With a finish looking extremely unlikely in this one, it falls to who can make the best of the clinch phases and exert the most control over the 25 minutes. Whilst Maynard is known for his stifling top game, I think Guida will prove to be incredibly hard to pin. His awkward movement and effective scrambling is likely to bamboozle Maynard, as we saw in his matches with Edgar who over almost 45 minutes of fighting in total, frustrated and out-manouevered Maynard very effectively. Guida might fancy his chances of using crazy movement and quick punches to set up a takedown and it will be interesting to see what happens if he gets Maynard on his back, as I fancy Guida to have a much better submission game than Gray.
A winnable fight for ‘The Carpenter’ here I reckon, as he frustrates his opponent with his movement, scores with quick punches without taking too much damage and maybe even hits the odd takedown here and there. It will be extremely tough and Maynard is not one to take lightly, but Guida by decision is my pick.
Sam Stout 17 – 7 – 1 vs.Spencer Fisher 24 – 8 – 0 – Lightweight
The first two fights in this series were absolute classics. Both men first met way back at UFC 58 with Stout eeking a split decision. Fisher got his revenge as the two men headlined UFC fight night 10, taking a unanimous nod from the judges that time. Since that match Stout has gone 6-4 in the UFC taking 3 fight of the night bonuses (in a row!) and a KO of the night win over Yves Edwards. Fisher has not fared quite as well going 4-5 but scoring a sub of the night win over Shannon Gugerty along the way.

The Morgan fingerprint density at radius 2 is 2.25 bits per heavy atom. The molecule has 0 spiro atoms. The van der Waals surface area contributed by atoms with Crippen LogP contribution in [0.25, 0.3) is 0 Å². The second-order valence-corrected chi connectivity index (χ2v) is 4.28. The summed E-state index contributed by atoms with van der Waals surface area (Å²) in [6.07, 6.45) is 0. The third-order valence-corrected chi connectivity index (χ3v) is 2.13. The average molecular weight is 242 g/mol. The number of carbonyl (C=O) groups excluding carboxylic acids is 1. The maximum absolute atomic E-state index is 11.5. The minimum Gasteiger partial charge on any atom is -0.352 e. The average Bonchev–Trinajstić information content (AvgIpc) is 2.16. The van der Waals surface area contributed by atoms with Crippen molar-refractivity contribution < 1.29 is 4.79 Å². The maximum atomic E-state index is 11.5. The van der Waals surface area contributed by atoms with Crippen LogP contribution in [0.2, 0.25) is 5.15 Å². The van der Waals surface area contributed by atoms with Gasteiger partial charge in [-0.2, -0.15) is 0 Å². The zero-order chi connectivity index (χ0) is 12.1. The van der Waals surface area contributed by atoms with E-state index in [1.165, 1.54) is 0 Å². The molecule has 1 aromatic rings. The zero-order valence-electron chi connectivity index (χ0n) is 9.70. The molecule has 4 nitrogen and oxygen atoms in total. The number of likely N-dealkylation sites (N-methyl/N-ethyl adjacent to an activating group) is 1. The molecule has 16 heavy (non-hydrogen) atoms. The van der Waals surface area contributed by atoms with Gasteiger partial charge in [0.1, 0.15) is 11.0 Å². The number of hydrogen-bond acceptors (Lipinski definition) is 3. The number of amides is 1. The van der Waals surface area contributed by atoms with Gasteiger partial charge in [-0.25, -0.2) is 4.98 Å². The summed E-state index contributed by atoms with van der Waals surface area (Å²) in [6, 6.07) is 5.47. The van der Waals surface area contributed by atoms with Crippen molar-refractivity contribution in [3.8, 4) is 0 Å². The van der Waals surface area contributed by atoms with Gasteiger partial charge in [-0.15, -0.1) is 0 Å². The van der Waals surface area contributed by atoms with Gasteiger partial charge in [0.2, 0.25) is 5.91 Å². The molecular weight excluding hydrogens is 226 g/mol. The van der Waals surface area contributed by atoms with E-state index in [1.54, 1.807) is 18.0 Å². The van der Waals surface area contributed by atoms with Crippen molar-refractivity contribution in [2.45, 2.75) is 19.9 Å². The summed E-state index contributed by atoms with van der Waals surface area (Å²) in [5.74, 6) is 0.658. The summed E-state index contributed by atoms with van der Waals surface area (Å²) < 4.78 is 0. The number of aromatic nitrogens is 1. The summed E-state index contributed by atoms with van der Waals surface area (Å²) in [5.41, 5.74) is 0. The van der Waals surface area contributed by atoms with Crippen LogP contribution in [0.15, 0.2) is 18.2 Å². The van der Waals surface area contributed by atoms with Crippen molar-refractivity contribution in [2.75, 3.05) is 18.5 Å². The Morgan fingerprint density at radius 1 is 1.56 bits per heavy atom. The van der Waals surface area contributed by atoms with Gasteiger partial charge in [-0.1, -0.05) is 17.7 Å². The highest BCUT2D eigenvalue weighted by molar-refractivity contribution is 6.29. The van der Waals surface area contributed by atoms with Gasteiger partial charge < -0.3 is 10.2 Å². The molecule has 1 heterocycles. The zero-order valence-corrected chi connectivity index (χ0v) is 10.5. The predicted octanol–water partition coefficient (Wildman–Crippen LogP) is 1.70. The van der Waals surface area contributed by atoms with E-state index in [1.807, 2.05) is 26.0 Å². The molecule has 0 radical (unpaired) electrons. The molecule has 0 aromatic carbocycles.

Although you might not think this fight would be too different to the others, Fisher is now 36 and although still incredibly durable, he has not looked terribly convincing of-late. Stout is still only 28, and it seems only logical that he is far more likely to stay the course of another punishing fight than his foe on this occasion. Stout has been through a tough time outside the cage this year, with the loss of his friend and mentor Shawn Tompkins weighing heavy on him in his loss to Thiago Tavares. He will look for a statement win here and if ever there was a time to stamp his authority on a fight, it is this one.
Fisher remains an incredibly tough opponent, but if these two stand in the pocket and trade like previous occasions, I expect Fisher to come off worse in the exchanges. Stout isn’t known for any sort of Liddell-esque punching power, but his ability to land consistently on a tiring Fisher will see him through this fight. Stout decision
Brian Ebersole 49 – 14 – 1 vs. T.J. Waldburger 15 – 6 – 0 – Welterweight